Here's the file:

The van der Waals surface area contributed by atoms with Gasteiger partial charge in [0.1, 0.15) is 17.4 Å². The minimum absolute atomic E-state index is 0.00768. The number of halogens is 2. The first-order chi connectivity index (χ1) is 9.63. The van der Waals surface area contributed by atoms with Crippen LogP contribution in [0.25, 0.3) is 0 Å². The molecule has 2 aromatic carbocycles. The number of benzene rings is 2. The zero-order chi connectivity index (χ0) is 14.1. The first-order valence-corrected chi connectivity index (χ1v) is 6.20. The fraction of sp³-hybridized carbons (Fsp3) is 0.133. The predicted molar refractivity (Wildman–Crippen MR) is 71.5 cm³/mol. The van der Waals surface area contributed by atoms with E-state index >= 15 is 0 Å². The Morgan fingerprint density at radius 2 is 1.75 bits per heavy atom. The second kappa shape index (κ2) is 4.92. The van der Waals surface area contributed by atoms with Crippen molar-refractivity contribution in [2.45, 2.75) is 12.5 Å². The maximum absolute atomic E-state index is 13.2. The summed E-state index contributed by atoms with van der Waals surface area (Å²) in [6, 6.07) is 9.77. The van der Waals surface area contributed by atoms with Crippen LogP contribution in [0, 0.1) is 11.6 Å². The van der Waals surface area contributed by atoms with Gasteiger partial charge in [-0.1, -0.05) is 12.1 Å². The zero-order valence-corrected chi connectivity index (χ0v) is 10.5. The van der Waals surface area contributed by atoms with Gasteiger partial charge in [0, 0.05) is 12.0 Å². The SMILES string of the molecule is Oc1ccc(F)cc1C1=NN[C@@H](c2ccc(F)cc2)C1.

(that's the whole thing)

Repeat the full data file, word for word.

The van der Waals surface area contributed by atoms with Gasteiger partial charge in [0.1, 0.15) is 17.4 Å². The minimum absolute atomic E-state index is 0.00768. The number of halogens is 2. The first-order chi connectivity index (χ1) is 9.63. The van der Waals surface area contributed by atoms with Crippen LogP contribution in [0.25, 0.3) is 0 Å². The molecule has 2 aromatic carbocycles. The number of benzene rings is 2. The zero-order chi connectivity index (χ0) is 14.1. The first-order valence-corrected chi connectivity index (χ1v) is 6.20. The fraction of sp³-hybridized carbons (Fsp3) is 0.133. The predicted molar refractivity (Wildman–Crippen MR) is 71.5 cm³/mol. The van der Waals surface area contributed by atoms with E-state index >= 15 is 0 Å². The Morgan fingerprint density at radius 2 is 1.75 bits per heavy atom. The second kappa shape index (κ2) is 4.92. The van der Waals surface area contributed by atoms with Crippen molar-refractivity contribution in [2.45, 2.75) is 12.5 Å². The maximum absolute atomic E-state index is 13.2. The summed E-state index contributed by atoms with van der Waals surface area (Å²) in [6, 6.07) is 9.77. The van der Waals surface area contributed by atoms with Crippen LogP contribution in [0, 0.1) is 11.6 Å². The van der Waals surface area contributed by atoms with Gasteiger partial charge in [-0.1, -0.05) is 12.1 Å². The zero-order valence-corrected chi connectivity index (χ0v) is 10.5. The van der Waals surface area contributed by atoms with Gasteiger partial charge in [0, 0.05) is 12.0 Å². The SMILES string of the molecule is Oc1ccc(F)cc1C1=NN[C@@H](c2ccc(F)cc2)C1.